We interviewed Cameron to learn a bit more about him and to start celebrating his 10 years with LAJF.
How did you start working at CRS?
I saw an add in the newspaper and after a few interviews I visited camp in February, with a foot of snow. I had 4 months to figure everything out until camp started. This has been a great job for me personally. After becoming a single father, the flexibility of the winter schedule has been very important for me to take better care of my son Ben. And during the summer Ben’s schedule is more flexible so I am able to work through the most intense season at camp.
How is your relationship with the wider CRS community and LAJF?
My relationship with LAJF, the Board and the CRS community has grown over the years. I have come to get to know them better and I feel trusted by everyone, this has made me more confident in being outspoken about the issues of the facilities.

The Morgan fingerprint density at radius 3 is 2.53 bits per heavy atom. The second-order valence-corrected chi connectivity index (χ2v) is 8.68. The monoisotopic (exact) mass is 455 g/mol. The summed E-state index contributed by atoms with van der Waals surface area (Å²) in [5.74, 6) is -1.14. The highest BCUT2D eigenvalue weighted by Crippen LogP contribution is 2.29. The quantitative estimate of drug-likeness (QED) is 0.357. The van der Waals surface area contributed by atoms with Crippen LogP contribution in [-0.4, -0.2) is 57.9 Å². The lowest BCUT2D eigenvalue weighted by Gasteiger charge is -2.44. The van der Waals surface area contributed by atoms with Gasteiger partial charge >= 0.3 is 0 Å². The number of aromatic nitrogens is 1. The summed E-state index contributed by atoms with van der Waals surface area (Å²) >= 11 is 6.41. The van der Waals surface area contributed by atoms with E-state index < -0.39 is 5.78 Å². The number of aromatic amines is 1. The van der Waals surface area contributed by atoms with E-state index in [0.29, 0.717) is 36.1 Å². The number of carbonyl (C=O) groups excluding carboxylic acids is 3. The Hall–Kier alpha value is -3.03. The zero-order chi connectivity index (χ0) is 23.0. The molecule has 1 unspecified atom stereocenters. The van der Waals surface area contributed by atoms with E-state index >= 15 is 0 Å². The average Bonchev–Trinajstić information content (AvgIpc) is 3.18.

What do you like the most about working with young people?
Their enthusiasm! Once campers get involved with program, they want to do things intensely. I really enjoy making them realize the steps that takes to prepare.
Also, how can you not enjoy making 50 teenagers happy? Watching them practice instruments, discuss philosophy, seeing them grow and come back as counselors and visitors. It is a demonstration of the strength of the program, people coming back to get involved years later.
What are the craziest projects that campers have wanted to build?